Charles E. Palmer, Ph.D.
 

Palmer_Charles_1987.jpg

Citation

Dr. Richard D. Howe, “Charles E. Palmer, Ph.D.,” Appalachian State University Libraries Digital Collections, accessed December 9, 2023, https://omeka.library.appstate.edu/items/show/48153.


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Title

Charles E. Palmer, Ph.D.

Subject

Appalachian State University
Universities and colleges--Faculty

Creator

Dr. Richard D. Howe

Date

1985

Format

Biographical sketches

Spatial Coverage

https://www.geonames.org/4456703/boone.html

Occupation

Professor Emeritus

Biographical Text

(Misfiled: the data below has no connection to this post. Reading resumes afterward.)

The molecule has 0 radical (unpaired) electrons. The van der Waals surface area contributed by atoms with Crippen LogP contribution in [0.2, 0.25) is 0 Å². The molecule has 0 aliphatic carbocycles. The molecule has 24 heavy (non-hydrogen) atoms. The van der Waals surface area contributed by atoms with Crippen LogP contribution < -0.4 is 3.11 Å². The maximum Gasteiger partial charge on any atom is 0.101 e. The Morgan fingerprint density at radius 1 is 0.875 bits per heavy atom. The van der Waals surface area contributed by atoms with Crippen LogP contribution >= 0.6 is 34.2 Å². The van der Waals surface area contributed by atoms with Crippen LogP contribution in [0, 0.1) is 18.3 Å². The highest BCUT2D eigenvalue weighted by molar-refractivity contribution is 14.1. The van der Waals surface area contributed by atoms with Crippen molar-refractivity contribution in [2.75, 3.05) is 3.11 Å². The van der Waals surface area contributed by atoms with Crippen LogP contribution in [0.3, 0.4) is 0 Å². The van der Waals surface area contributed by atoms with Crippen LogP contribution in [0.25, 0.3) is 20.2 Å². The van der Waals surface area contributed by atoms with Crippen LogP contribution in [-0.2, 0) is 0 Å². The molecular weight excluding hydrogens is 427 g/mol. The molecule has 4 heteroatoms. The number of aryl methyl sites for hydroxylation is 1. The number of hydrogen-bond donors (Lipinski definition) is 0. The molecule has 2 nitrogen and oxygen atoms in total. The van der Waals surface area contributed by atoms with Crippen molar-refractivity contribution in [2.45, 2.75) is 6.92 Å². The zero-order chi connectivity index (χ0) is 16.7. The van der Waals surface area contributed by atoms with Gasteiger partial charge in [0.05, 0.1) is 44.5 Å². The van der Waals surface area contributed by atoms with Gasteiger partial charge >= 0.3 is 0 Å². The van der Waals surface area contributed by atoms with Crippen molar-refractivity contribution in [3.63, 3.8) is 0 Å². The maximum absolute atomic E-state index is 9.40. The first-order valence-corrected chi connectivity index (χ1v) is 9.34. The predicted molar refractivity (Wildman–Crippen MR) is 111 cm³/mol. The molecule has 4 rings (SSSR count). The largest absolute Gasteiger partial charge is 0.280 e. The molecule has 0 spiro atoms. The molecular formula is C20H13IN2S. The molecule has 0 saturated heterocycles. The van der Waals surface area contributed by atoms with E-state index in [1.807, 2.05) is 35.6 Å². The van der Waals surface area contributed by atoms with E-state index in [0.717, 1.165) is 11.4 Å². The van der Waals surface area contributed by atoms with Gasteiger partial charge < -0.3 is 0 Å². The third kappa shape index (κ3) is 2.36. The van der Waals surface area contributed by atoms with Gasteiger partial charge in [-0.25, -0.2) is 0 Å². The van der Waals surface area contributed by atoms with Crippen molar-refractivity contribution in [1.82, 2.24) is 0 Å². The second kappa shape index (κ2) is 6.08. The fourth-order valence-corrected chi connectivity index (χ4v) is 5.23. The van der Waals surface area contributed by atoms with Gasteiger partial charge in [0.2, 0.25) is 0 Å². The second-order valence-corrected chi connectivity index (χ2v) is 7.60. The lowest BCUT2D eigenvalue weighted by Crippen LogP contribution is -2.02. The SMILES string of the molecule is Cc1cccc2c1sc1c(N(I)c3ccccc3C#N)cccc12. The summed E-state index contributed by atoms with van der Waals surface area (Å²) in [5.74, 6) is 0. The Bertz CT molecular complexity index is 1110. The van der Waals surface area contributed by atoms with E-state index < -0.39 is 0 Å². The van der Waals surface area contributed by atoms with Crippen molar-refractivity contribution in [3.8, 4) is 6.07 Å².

Professor Emeritus of Speech, Charles E. Palmer (December 16, 1906 - ), a retired college professor and administrator, was born in Port Arthur, Texas, the son of Sarah Maria and Charles V. Palmer. His wife is Winifred N. Palmer (February 24, 1906 - ), the daughter of Nellie Mae and David Newberry. The young Charles Palmer graduated from Port Arthur High School in 1923. He then attended DePauw University on a Rector Scholarship and received his B.A. in speech in 1928. While at DePauw, Palmer worked as a graduate assistant to the chairman of the Speech Department during his senior year. He was also a member of the band and the glee club and earned keys in both debate and National Collegiate Players. After working for a year, Palmer entered Garrett Theological Institute to be groomed for a position as a conference director of religious drama. After receiving his B.D. degree in religious drama in 1932, the job for which he trained was never created due to the Great Depression. In 1932, Palmer became a minister at the Irwindell Methodist Church in Dallas, Texas for a year. He soon, however, left Dallas to teach public speaking, business, and English at Blinn College in Brenham, Texas. Palmer then moved to Beaumont, Texas, where he was director of children's drama at the Junior Little Theater and director of The School of the Theater until 1936. Palmer then moved to Sevierville, Tennessee, where he taught English at Pittman Community Center until 1939. During this time, Palmer also served as a minister at the Methodist Church in Gatlinburg, Tennessee until 1940. For the next two years, Palmer worked with children at Mt. Hartnoni High School in Roxboro, North Carolina, where he was a teacher and assistant principal. He also served as the director of education/recreation at the National Youth Administration. During the Second World War, Palmer returned to the business world. From 1942 to 1943, he worked at the office of the post engineer, A.A.B. in Wilmington, North Carolina, where he was the chief administrative assistant and supervised civilian personnel. Palmer later worked for the Fingles Company in Baltimore, Maryland as the assistant to the superintendent and personnel manager until 1947. In 1944, Palmer returned to his true vocation as the director of speech and drama activities for the City of Baltimore for six years. During this time, he was also a member of the faculty at the University of Maryland, where he became an instructor in public speaking and voice and diction. He visited the University of Wisconsin to broaden his training in this area during 1949. Palmer became so interested in the field of speech correction that he attended the University of Wisconsin during the summer months and earned his M.A. degree in speech pathology in 1951. He then resigned from the University of Maryland to work on his doctorate at the University of Wisconsin. While working on his Ph.D., Palmer worked as a teaching assistant in speech pathology and as a speech correctionist in Rock County, Wisconsin, where he developed a program in speech pathology. Palmer earned his Ph.D. in speech pathology in 1955. Having received his Ph.D., Palmer took a position as director of special services in Waukesha County, Wisconsin. There he served as a speech correctionist for two days a week, and at that time there was only one speech correctionist on the staff. Before he left, he had built a program with six speech correctionists, had set up adequate facilities for the mentally retarded, and had implemented a transportation system for transporting all children with exceptional needs to appropriate facilities. Palmer taught part-time for seven years for the Extension Division of the University of Wisconsin. He also spent his summers teaching speech correction and directing speech clinics in South Dakota, at the University of Tennessee, at Rockford College, and at the University of Wisconsin. In 1959, Palmer became a faculty member at Northwestern State College, Natchitoches, Louisiana. While at Northwestern, Palmer developed a graduate program in speech pathology that met all of the academic requirements for ASHA certification. Until 1967. Palmer was also the director of speech pathology at Northwestern. He came to Appalachian State University in 1967 as professor and chairman of the Department of Speech. During his three years as chairman, the Department of Speech increased its repertoire of courses from 22 in 1967 to 59 courses in 1970. Palmer resigned as chairman in 1970 to teach and serve as director of the speech clinic he had established. Palmer's publications include: "The Exceptional Child in the Church School," in Child Guidance in Christian Living. September 1958. "They Need a Chance to Grow," in International Journal of Religious Education. February 1962. "The Role of Religion in Rehabilitation," in Rehabilitation Literature, December 1962. "We Must Prepare a Place for Them," in The Christian Home, January 1963. "What Shall We do With Him?," in International Journal of Religious Education, February 1965. The Church and the Handicapped Person, Abingdon Press, 1961. Speech and Hearing Problems, Charles C. Thomas Publishers, 1961. Religion and Rehabilitation, Charles C. Thomas Publishers, 1968. While at Appalachian State University, Palmer served on the Committee on Academic Policies and Procedures and the Curriculum Committee. Palmer held certificates of clinical competence in both speech pathology and audiology. He held membership in the American Speech and Hearing Association, the Council for Exceptional Children, the Division for Children with Hearing Disorders, the Speech Association of America, the North Carolina Speech and Drama Association, the North Carolina Speech and Hearing Association, the North Carolina Acoustical Society, and the Southern Speech Association. Palmer retired from his position at Appalachian State University in 1972 and was granted emeritus status by the board of trustees the same year. In his retirement, Palmer has served as Director of Special Projects for the Bristol (TN-VA) Speech and Hearing Clinic, setting up speech and hearing clinics in Kingsport, Tennessee, in Wise, Virginia, and in Lebanon, Virginia. He organized and served as director for five years of the Offender Aid and Restoration of Bristol and served three terms as a member of the College Board of Virginia Highlands Community College. As this is written, Palmer is serving on the Governor's Advisory Committee for the Division of Volunteerism, the Advisory Council of the Center for Volunteer Development (located at Virginia Tech), and the Advisory Committees of R.S.V.P. of Bristol, and the Services for the Aging of the District III Governmental Cooperative (headquartered in Marion, Virginia). Sources: Appalachian State University files and personal correspondence, - Dr. Richard D. Howe